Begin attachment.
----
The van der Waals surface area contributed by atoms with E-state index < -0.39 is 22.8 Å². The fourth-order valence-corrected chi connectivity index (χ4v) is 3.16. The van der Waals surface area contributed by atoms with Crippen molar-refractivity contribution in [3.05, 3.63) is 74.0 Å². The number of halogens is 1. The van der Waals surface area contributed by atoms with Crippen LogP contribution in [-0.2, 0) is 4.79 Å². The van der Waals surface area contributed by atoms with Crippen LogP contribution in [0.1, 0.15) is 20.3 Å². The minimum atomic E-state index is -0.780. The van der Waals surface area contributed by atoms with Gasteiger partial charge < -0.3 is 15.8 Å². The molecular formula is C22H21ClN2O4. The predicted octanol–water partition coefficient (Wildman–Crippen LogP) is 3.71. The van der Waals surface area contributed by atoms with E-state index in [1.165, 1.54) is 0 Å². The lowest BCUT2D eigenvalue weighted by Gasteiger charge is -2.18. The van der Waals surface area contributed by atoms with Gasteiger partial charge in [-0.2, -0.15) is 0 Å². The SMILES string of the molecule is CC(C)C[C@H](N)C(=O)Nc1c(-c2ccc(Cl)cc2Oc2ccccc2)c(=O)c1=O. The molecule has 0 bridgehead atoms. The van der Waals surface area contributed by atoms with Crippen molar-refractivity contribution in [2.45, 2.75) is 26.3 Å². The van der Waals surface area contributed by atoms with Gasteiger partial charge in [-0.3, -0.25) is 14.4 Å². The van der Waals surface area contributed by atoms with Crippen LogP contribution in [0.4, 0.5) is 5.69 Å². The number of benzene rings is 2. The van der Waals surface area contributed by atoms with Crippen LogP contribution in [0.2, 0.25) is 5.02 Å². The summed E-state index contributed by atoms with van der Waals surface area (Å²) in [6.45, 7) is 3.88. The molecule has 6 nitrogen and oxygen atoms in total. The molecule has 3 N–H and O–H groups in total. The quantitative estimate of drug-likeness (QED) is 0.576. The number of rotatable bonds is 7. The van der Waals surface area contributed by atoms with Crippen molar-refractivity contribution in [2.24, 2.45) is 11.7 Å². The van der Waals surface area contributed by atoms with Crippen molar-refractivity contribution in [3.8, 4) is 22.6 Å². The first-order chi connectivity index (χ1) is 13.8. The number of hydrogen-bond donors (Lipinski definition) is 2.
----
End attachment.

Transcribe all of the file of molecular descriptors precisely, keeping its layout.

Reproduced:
The van der Waals surface area contributed by atoms with E-state index < -0.39 is 22.8 Å². The fourth-order valence-corrected chi connectivity index (χ4v) is 3.16. The van der Waals surface area contributed by atoms with Crippen molar-refractivity contribution in [3.05, 3.63) is 74.0 Å². The number of halogens is 1. The van der Waals surface area contributed by atoms with Crippen LogP contribution in [-0.2, 0) is 4.79 Å². The van der Waals surface area contributed by atoms with Crippen LogP contribution in [0.1, 0.15) is 20.3 Å². The minimum atomic E-state index is -0.780. The van der Waals surface area contributed by atoms with Gasteiger partial charge < -0.3 is 15.8 Å². The molecular formula is C22H21ClN2O4. The predicted octanol–water partition coefficient (Wildman–Crippen LogP) is 3.71. The van der Waals surface area contributed by atoms with E-state index in [1.165, 1.54) is 0 Å². The lowest BCUT2D eigenvalue weighted by Gasteiger charge is -2.18. The van der Waals surface area contributed by atoms with Gasteiger partial charge in [-0.2, -0.15) is 0 Å². The SMILES string of the molecule is CC(C)C[C@H](N)C(=O)Nc1c(-c2ccc(Cl)cc2Oc2ccccc2)c(=O)c1=O. The molecule has 0 bridgehead atoms. The van der Waals surface area contributed by atoms with Crippen molar-refractivity contribution in [2.45, 2.75) is 26.3 Å². The van der Waals surface area contributed by atoms with Gasteiger partial charge in [-0.3, -0.25) is 14.4 Å². The van der Waals surface area contributed by atoms with Crippen LogP contribution in [0.4, 0.5) is 5.69 Å². The number of benzene rings is 2. The van der Waals surface area contributed by atoms with Crippen LogP contribution in [0.2, 0.25) is 5.02 Å². The summed E-state index contributed by atoms with van der Waals surface area (Å²) in [6.45, 7) is 3.88. The molecule has 6 nitrogen and oxygen atoms in total. The molecule has 3 N–H and O–H groups in total. The quantitative estimate of drug-likeness (QED) is 0.576. The number of rotatable bonds is 7. The van der Waals surface area contributed by atoms with Crippen molar-refractivity contribution in [2.24, 2.45) is 11.7 Å². The van der Waals surface area contributed by atoms with Crippen molar-refractivity contribution in [3.8, 4) is 22.6 Å². The first-order chi connectivity index (χ1) is 13.8. The number of hydrogen-bond donors (Lipinski definition) is 2.